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Nutrition and Eating Disorders
As children progress into their teen years, they become concerned about their appearance. A child’s body and hormones change during puberty. Many children at this point begin to feel self-conscious about their shape and size and their outlook on life can change for the worse. New social pressures are also introduced into a child’s life with the onset of puberty.
A child’s preoccupation about how heavy they are often leads to obsession to lose weight, causing unhealthy fluctuations and physical and emotional damage. Eating disorders typically begin in the late pre-teen years. Millions of teens develop eating disorders, and though they are more common with girls, boys do develop them. Eating disorders usually develop with a peculiar attitude toward food and in secrecy and are hidden from family and friends for years while the teen suffers silently.
There are preventative steps a parent can take in a child’s early years to help prevent an eating disorder from developing. A child’s self-esteem needs to be nurtured from an early age. Parents also need to promote nutrition and a child’s positive attitude toward their appearance. Parents should not assume that all is well with their teenagers eating habits if they are not told anything is wrong. Be aware of warning signs and talk with your teenager if you think there is a problem. Medical help is required if your child has an eating disorder.
There are different types of eating disorders. Eating disorders begin when the negative thoughts and feelings a child has about food and their body image disrupt normal daily activities and functions. Anorexia nervosa drives children to starve themselves to be thin and lose unhealthy amounts of weight. Children suffering from Bulimia find the urge to binge and vomit causing harmful weight fluctuations. The two eating disorders both include compulsive exercise. Compulsive exercise is one of the cues for parents to be aware of with eating disorders.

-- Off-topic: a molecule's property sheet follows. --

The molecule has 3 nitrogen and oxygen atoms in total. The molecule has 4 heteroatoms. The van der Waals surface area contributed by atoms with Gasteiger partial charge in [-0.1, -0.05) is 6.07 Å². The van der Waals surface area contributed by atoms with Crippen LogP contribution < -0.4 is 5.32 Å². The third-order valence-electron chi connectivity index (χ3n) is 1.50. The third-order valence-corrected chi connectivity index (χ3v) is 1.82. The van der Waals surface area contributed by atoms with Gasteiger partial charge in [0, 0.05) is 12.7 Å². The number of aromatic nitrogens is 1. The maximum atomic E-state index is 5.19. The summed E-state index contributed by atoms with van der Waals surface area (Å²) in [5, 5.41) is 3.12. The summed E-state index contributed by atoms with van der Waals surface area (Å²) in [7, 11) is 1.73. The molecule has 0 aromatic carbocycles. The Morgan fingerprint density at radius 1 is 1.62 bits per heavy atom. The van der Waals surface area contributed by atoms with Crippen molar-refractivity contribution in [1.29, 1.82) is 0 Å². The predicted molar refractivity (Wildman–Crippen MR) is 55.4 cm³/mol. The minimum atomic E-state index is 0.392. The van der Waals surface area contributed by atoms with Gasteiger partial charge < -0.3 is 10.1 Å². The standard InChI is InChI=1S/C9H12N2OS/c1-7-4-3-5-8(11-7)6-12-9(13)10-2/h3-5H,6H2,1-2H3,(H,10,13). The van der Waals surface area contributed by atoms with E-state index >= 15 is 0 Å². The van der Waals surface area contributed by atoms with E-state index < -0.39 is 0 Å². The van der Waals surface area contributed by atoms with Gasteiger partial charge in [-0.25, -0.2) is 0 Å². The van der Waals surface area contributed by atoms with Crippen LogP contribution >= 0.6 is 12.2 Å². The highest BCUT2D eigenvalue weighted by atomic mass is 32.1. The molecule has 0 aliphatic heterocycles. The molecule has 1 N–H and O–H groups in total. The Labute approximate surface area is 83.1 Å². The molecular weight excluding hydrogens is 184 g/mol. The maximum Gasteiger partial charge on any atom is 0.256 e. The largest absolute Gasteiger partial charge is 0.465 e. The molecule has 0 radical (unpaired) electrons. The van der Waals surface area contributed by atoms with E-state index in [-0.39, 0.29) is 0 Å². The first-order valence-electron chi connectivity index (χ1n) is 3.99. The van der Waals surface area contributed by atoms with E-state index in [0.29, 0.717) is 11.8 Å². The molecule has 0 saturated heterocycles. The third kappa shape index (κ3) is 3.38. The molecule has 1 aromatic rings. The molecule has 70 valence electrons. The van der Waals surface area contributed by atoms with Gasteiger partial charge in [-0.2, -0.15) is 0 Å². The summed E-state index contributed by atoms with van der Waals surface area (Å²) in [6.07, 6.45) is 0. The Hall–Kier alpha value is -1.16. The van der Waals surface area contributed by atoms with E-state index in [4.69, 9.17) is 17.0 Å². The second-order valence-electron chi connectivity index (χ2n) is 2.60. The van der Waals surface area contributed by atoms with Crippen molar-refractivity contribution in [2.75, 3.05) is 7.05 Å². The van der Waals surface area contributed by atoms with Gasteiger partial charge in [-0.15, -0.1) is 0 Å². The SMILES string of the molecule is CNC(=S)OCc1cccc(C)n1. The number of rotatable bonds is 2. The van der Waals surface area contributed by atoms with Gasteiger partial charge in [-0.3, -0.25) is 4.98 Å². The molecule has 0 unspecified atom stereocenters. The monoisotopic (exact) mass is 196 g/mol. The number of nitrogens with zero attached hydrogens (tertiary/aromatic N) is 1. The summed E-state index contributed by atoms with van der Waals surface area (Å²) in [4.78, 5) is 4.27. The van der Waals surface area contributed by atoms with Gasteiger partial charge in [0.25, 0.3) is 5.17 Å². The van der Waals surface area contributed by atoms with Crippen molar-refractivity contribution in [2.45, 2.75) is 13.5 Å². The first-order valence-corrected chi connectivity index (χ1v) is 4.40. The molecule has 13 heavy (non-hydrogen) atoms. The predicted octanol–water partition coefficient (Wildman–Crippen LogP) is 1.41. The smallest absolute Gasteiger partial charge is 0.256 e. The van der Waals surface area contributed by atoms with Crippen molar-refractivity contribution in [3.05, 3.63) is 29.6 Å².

Children coping with eating disorders need to develop new attitudes and thought patterns about food, nutrition and body image. Treatment for eating disorders typically involves a combination approach of counseling, close monitoring and therapy sessions. Severe cases require hospitalization. Nutritional management is important in treating anorexia nervosa, though not enough information is available for effective treatment. Aggressive attempts at weight gain early in the treatment process can be potentially dangerous. The body’s nutritional deficiencies must be addressed before adding weight is attempted.
Nutritional therapy is an important part of the recovery process. A qualified nutritionist should be highly involved in developing and monitoring a successful plan. Nutritional therapy may also involve conversations around eating behaviors and weight as they relate to the patient’s feelings and emotions.
About the Author: About the Author: Elizabeth Radisson is the editor of http://Nutrition.OurGoodHealth.org where you'll find articles and information healthy eating and related subjects. Visit OurGoodHealth.org for information on other healthy topics.